The anesthesiologist kept telling me things but I was not paying that much attention until I heard the following statement. “Dr. Spanier is just washing up so we can get started.” I remember thinking, no, lets wait for the doctor.

My first vivid memory after the surgery was waking up and seeing my father sitting next to the bed.  (Seeing as I was on a steady diet of Demerol he may clear a few things up in his comments, we will have to see).  I told him that I was a little concerned because every now and again my entire body would jump about a foot off the bed.  Shortly after I had one of those dreams where you catch yourself falling down and I jerked myself awake.  “Is that what you are talking about?”  He asked.  “No, you will know”. Sometime later I had one of my little spasms.  I opened one eye to let my father know, but he was already out of his chair running down the hall calling for a nurse, yeah he knew.

 I also found out that Dr. Spanier’s operating team was not that happy with me as I didn’t think no, lets wait for the doctor, I actually said it.  I make no apologies.

Read Full Post »

Friends of ours were having a yard sale in Milsburg so we loaded up the car with junk and headed on out in hopes to further our progress in getting rid of some crap good quality items that we don’t have any further use for.  And then there are the books. My wife manages to read about 2 or 3 books a week, so we always have a stockpile of books looking for a home.

Milesburg is one of those quaint little towns where everybody knows everybody. the church is located next to the gun shop, the houses are old and beautiful, and the volunteer fire department is the focal point of the town.   The annual yard sale is a community event that has more to do with the neighbours getting together then it does about getting rid of items and making money.  The people were very nice and if I had to move into a town,  it would be a town like Milesburg.  And while it was a long day with more physical labour then I’d normally like on a Saturday, we did have fun hanging out with our friends, meeting new people. 

Even though people kept asking me questions like ‘how are youins doin?’ and hearing an abundance of expressions like, ‘gorsh darn it’ we did manage to unload a mess of books and other assorted stuffs. 

I couldn’t help but walk around the town and look at other peoples wares, I was, to say the least, perplexed.  I found, (but did not buy).  One roller skate, broken and dirty toys, puzzles with missing box tops so there was no way to know what the picture was, a checker board without checkers, two basketballs (the inflated one was 2 dollars, broken Christmas decorations, a dog kennel without a door, a cane with the head of a snake in which the eyes lit up, oh and hidden inside the cane was a sword.  What made the sword cane interesting was the woman who purchased it for her 12-year-old boy who was tagging along behind, he also got a set of throwing knives.  Of course mom had a rather large and I’m assuming prison tattoo down her forearm.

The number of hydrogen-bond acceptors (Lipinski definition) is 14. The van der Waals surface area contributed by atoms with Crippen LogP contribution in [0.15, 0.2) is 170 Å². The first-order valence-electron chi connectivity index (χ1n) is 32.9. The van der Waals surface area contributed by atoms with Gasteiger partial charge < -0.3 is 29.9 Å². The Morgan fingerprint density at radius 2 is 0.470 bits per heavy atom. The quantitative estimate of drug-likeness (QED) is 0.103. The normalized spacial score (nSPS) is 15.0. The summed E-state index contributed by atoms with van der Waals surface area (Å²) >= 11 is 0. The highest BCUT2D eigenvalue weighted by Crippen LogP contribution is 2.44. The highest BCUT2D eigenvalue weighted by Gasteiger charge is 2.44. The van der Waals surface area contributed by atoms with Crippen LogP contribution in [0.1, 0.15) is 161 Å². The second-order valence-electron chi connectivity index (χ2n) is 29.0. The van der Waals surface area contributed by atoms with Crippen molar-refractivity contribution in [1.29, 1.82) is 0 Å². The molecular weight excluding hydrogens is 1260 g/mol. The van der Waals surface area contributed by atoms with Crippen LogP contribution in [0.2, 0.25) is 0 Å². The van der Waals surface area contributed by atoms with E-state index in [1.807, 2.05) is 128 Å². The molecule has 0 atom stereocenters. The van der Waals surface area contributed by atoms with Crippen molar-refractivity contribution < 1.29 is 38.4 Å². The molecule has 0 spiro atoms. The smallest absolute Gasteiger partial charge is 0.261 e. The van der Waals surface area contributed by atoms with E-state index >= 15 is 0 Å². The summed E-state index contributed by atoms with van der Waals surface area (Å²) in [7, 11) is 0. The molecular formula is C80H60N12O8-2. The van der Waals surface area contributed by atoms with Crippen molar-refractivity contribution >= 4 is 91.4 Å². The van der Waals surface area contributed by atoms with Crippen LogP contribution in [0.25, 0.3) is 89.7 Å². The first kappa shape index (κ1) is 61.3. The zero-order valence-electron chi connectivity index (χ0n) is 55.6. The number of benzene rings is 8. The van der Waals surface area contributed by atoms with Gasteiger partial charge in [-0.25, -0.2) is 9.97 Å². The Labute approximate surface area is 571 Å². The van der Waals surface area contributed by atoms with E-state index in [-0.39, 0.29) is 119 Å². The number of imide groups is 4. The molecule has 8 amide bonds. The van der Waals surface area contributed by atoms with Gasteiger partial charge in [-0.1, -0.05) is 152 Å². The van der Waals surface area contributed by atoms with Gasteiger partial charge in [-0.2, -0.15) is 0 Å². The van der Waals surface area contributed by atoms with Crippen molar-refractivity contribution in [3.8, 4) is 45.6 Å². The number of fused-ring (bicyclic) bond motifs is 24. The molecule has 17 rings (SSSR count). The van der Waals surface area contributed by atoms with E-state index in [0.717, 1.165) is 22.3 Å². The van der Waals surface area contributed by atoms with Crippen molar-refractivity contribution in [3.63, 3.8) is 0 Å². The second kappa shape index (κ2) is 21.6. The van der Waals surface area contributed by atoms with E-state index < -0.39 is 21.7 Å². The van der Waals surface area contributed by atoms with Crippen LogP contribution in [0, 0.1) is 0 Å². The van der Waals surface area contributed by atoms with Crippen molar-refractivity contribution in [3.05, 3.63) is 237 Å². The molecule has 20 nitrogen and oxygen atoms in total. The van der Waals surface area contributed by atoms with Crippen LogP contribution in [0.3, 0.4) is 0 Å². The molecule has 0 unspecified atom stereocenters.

There was a blanket on the ground with a bunch of stuffed animals on it.  They were free, many people let their dogs go through the pile and select a toy, it was really cute seeing the pit bull running down the sidewalk with the stuffed flower in its mouth that it had chosen.  The really cute puppy rottweiler had a hard time choosing but eventually settled on the purple bear.  Then there were the kids. I was horrified as parents watched these dogs, rooting around drooling over the toys and then letting their little kids play in the pile of stuffed animals and choose whatever they wanted.  You all know I’m all about animals, but this was a little much.

Both my wife and I had trouble talking to the guy with the black stumps in his mouth that we can only imagine were once teeth.  He was very nice and like us, he was remodeling his bedroom so we had a lot in common and had plenty to talk about.  Of course I couldn’t look at him.  I still see those little rotted black stumps when I close my eyes. 

Then again, who am I to judge?  I kind of wanted the sword cane.

Read Full Post »

Growing up we went to amusement parks I never really enjoyed them.  I didn’t hate them I just don’t like the rides, the noise or the crowds. I distinctly remember my father once saying that out of the four of us children I was the cheapest to take to an amusement park.  All I need is a park bench a greasy slice of pizza and I’m happy. 

Many, (way too many) moons ago the family went to Knott’s Berry Farm in California. I remember two things very distinctly, 1) there were no cows.  What kind of farm has no cows?  Not a very good farm, that’s what kind of farm.  The other thing I remember is the flume.  I hate sudden drops, I don’t like get splashed and I’m not a freak for speed.  Why on earth would I go on a flume?  I get the distinct impression that the choice was not entirely mine.  The memories of being in the log, moving slowly up the tall hill are very vivid.  I remember knowing that we were soon going to be going down…very quickly.  I remember, off to the side just as we were about to crest over the top there was a stop sign.  I don’t know why it was there, but if you ask me stopping would have been a lovely idea but did we?  Nooooo.  Just beyond the stop sign there was a little booth, inside the booth was a lady sitting at some sort of controls.  I remember wanting to get off the ride and I remember they wouldn’t let me.  In fact the lady just waved as we plummeted to my death.  Okay maybe I didn’t die, but the possibility certainly existed.